Parenting advice from Care and Feeding.

Care and Feeding is Slate’s parenting advice column. Have a question for Care and Feeding? Submit it here or post it in the Slate Parenting Facebook group.

Dear Care and Feeding,

What are your thoughts on checking older kids’ phones? I have two daughters (seventeen and sixteen) and my mom friends constantly tell me that they check the phones of their daughters of the same age, but I think it’s inappropriate to be checking my daughters’ phones at that age.

—To Check or Not Check

Dear Check or Not Check,

I’m curious as to why you think it’s inappropriate to check your daughters’ phones. Are you paying their cell phone bills? Are they still minors? Do they live under your roof? If you answered yes to all of those questions, then you have every right to check their phones if you feel the need to.

I understand the flip side of the argument as well. No teenager wants to feel as if they’re being snooped on by their parents, and I don’t believe every text that comes in needs to be screened. However, if you have a gut feeling that something isn’t right with your kids, then you should use your parental authority to look into it, even if that means digging through their personal stuff. Heck, you should occasionally check their phones even if don’t think anything is wrong.

If you feel that your kids are trustworthy and are leading happy lives, then by all means, keep doing what you’re doing. My thoughts are that parents need to protect their kids—even the ones at the brink of adulthood, so I will proudly be that dad who unapologetically checks my kids’ phones.

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Dear Care and Feeding,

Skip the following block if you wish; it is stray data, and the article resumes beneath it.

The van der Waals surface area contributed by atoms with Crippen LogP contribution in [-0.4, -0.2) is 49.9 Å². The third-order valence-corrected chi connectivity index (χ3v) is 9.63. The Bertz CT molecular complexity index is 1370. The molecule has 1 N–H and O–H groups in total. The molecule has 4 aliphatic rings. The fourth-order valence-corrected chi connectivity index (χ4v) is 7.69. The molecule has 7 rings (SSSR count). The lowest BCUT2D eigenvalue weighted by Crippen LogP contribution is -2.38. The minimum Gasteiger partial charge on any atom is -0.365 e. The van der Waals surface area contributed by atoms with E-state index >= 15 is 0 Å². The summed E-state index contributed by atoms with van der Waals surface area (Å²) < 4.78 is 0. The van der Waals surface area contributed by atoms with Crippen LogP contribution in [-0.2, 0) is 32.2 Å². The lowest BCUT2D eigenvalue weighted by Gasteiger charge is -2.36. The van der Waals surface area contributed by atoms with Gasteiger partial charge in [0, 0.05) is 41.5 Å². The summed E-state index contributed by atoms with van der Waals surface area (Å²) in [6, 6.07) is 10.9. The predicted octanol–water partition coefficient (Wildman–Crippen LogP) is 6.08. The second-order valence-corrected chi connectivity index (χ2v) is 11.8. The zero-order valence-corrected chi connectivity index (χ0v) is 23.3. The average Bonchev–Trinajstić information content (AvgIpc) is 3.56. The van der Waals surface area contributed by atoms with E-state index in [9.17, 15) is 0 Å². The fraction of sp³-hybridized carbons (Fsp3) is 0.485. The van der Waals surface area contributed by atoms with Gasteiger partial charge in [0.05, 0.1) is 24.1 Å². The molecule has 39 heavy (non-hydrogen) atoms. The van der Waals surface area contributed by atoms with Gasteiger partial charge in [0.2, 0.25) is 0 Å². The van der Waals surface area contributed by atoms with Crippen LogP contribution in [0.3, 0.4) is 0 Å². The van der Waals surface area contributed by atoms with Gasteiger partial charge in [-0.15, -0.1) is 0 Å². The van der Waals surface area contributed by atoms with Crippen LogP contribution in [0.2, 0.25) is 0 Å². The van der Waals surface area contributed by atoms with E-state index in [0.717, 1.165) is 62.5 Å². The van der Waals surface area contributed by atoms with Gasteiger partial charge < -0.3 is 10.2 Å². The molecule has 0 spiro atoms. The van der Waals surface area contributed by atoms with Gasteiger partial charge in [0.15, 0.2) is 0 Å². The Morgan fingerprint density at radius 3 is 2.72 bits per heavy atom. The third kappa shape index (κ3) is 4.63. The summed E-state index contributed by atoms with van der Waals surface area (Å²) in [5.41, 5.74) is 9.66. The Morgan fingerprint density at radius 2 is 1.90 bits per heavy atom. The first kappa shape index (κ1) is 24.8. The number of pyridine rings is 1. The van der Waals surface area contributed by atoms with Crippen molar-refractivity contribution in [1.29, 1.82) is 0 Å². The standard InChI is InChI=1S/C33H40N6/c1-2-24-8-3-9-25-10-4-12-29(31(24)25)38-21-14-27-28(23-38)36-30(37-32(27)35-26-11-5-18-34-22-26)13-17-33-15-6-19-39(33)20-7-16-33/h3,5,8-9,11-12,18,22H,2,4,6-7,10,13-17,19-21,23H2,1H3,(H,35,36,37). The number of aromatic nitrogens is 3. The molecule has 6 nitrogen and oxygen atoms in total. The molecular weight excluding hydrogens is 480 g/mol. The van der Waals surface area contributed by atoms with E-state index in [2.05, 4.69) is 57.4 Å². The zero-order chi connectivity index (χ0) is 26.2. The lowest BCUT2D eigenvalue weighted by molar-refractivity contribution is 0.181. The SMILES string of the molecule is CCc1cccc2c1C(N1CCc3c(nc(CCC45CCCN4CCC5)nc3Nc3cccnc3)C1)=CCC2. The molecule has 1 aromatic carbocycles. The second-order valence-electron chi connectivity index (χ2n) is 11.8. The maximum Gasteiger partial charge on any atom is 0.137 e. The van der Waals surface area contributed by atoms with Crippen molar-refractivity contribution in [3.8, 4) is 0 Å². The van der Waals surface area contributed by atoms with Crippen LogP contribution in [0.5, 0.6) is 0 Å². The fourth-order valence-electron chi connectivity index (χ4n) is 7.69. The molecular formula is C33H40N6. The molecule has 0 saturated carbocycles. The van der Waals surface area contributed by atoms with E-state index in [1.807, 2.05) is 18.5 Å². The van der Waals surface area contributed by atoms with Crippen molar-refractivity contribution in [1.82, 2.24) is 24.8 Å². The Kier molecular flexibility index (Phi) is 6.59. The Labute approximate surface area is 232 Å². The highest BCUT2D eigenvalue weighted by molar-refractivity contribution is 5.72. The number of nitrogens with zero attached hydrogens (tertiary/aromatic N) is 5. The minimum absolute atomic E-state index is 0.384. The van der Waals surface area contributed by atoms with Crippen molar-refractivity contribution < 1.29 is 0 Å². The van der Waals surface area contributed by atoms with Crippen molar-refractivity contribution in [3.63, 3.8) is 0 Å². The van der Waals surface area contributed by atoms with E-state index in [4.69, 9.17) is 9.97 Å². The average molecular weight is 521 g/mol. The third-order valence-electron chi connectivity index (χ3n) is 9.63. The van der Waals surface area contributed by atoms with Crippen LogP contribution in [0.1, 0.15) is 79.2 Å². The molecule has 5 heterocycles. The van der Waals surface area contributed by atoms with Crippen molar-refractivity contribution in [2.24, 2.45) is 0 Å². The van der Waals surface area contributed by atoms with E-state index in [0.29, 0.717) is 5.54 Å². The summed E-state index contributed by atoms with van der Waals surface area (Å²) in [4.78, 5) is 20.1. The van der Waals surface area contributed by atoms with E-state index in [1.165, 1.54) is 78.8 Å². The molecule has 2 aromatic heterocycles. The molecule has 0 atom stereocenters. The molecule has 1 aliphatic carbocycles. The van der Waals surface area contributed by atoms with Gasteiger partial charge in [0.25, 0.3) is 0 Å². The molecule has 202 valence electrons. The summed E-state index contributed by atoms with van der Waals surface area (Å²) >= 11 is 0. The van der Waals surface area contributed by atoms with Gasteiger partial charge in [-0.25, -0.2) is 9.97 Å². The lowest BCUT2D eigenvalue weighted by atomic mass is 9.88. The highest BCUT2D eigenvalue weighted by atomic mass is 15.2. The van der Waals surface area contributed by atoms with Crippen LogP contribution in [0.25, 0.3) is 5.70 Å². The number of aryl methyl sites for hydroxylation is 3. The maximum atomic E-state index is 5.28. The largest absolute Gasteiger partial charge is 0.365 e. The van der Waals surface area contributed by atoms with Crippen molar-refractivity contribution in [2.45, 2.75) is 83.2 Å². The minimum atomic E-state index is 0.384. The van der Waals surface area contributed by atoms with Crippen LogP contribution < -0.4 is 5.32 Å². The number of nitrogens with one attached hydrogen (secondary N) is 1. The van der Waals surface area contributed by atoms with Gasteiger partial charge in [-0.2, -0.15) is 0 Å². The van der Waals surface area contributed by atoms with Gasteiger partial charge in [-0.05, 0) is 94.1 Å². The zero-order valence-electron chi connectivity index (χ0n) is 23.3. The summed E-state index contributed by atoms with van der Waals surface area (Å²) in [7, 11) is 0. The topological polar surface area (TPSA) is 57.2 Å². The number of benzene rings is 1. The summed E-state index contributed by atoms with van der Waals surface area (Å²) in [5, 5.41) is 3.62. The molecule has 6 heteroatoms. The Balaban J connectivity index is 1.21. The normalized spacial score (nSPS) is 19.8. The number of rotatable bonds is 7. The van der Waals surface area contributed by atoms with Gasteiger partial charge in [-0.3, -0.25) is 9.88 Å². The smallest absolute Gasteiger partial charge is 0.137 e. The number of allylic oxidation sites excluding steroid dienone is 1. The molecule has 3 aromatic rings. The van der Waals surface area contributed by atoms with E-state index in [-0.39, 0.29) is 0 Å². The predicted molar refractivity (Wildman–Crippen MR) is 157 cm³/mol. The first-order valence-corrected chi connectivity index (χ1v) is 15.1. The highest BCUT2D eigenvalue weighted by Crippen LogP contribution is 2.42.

My now second grader got lice from an outbreak at school last year, when she was in first grade. Getting rid of it was a nightmare. This week, she told me that a girl at her table has lice. When I asked how she knows, she said the girl itches her head like she has lice (okay, that could be a number of things) and that bugs have fallen from her hair onto her paper while she’s working (!!!). I contacted the teacher so she could get this poor girl help, and she said thank you, but she had already contacted the nurse and family and it was in their hands. She also said that school policy no longer requires children with lice to stay home. (She didn’t sound happy about it.)

Where do I go from here? Call the nurse and beg her to reconsider this policy? Send my kid to school in a shower cap? Ask for my kid’s seat to be moved? I don’t want to stigmatize the girl with the lice, but I REALLY don’t want to deal with the lice in my household again.

—Lice Lice Baby

Dear Lice Lice Baby,

I chuckled at your signoff, which doesn’t happen often—so I have to give you props for that. However, that’s where all of the laughs end, because this is serious business.

Two days before schools shut down in 2020 due to the pandemic, both of my daughters’ thick, curly hair were filled with lice. I tried everything to get it under control on my own, but nothing was working. Then I called “lice professionals” and they weren’t seeing anyone because they were deathly afraid of COVID. Finally I found a woman who was willing to make a house call to treat my girls’ hair as long as we did it in my backyard and everyone was masked. After four hours of treatment, an absurd amount of money that I paid to the specialist, and the most laundry I’ve ever completed in a 24-hour span, it was all over.